But Daraprim is not sold in a free market. The pharmaceutical industry is largely a non-contestable market where a few large firms exist because of high barriers to entry, such as onerous government regulation. Added to this is the fact that Shkreli has a coercive monopoly on Daraprim, not because of patents (the patent on Daraprim expired long ago) but because few other firms want to make the drug since the government-imposed costs make it less than profitable.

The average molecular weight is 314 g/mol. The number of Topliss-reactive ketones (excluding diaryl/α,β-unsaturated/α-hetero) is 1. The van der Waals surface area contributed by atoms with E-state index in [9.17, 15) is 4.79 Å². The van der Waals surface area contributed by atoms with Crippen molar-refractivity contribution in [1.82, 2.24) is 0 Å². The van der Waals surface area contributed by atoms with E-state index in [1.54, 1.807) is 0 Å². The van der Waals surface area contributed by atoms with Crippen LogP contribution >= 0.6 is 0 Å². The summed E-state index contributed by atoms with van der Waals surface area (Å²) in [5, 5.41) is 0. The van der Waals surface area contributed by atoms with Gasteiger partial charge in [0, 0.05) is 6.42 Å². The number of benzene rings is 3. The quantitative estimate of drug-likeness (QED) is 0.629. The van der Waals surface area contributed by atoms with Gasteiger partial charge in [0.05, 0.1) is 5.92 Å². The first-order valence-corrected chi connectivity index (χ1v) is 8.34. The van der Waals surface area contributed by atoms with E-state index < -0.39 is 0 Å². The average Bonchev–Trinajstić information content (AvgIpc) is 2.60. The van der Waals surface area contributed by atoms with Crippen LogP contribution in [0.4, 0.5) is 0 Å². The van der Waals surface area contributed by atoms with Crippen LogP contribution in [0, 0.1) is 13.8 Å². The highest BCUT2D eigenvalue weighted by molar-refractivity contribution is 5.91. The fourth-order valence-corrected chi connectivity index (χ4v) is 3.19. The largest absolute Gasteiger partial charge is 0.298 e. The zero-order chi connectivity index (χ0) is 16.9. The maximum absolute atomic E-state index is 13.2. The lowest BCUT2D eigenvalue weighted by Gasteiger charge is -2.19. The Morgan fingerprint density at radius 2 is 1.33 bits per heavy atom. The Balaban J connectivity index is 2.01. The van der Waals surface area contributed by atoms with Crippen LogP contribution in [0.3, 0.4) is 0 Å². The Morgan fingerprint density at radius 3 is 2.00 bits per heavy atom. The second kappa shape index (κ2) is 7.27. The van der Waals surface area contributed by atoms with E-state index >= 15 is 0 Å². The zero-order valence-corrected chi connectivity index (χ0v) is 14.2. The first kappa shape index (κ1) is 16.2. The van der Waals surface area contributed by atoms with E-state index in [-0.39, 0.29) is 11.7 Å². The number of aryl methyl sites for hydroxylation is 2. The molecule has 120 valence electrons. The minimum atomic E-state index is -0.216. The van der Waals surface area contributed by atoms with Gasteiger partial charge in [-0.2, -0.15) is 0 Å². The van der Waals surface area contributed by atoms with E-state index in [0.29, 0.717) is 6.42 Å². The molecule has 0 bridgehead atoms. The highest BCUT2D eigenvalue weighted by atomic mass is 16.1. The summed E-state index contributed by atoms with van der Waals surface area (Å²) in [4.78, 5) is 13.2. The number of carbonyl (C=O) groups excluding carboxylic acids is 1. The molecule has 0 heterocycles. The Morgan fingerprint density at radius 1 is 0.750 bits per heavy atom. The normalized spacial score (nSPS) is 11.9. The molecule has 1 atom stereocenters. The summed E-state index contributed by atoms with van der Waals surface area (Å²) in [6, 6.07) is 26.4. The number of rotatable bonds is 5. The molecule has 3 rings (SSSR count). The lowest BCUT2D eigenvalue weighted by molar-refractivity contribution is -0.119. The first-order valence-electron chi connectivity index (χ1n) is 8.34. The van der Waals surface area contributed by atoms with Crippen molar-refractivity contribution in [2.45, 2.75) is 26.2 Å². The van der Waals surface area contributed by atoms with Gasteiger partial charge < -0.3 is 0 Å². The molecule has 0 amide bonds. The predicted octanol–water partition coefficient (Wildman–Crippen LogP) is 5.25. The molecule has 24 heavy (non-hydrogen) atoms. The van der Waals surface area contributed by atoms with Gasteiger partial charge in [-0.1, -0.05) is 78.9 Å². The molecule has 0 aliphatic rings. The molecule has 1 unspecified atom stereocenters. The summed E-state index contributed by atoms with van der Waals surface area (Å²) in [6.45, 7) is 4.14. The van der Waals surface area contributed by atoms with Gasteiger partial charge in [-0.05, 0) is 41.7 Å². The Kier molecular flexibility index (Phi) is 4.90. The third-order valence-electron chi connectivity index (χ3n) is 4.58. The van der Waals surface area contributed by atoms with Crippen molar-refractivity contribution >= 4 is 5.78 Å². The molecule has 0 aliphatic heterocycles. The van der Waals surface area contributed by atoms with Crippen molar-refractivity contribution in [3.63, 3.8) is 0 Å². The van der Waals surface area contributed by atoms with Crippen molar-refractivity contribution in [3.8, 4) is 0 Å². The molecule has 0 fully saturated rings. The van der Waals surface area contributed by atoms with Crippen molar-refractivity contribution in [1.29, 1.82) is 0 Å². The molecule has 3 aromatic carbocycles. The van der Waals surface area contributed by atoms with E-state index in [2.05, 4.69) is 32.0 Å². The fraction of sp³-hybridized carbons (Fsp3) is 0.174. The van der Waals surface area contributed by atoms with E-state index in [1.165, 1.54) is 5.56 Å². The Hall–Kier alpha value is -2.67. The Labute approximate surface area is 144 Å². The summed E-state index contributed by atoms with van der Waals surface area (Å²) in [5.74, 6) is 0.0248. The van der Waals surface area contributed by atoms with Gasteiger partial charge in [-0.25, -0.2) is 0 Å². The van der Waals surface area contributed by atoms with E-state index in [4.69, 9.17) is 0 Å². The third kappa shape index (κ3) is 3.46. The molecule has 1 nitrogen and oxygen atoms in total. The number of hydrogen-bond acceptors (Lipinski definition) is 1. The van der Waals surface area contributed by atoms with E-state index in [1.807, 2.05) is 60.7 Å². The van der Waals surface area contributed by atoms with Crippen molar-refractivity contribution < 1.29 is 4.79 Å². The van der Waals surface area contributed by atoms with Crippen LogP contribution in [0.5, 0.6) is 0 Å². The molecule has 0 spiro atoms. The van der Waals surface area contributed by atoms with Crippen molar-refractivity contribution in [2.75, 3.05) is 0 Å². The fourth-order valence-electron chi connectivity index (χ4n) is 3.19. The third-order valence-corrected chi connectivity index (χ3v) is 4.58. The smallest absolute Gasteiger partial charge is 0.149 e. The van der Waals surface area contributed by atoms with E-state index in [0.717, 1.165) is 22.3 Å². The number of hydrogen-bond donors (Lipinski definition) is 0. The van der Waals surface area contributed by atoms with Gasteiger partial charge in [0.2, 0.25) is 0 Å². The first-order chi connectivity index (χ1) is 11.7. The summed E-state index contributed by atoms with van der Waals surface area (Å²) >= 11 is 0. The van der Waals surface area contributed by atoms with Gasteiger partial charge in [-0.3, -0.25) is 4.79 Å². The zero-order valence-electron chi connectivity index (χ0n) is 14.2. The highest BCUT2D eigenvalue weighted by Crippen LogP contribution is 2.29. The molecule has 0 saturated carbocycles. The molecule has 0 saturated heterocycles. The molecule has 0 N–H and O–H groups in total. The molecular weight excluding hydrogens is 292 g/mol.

What this means is that the prices of pharmaceuticals like Daraprim are not set by the free market. The free market isn’t the reason Shkreli was able to raise the price. In fact, if he had to sell his product in a truly free market environment the price would likely remain low. And even now, if he continued to keep the price high, some enterprising pharmaceutical company would start making Daraprim themselves, increasing the supply and lowering the cost.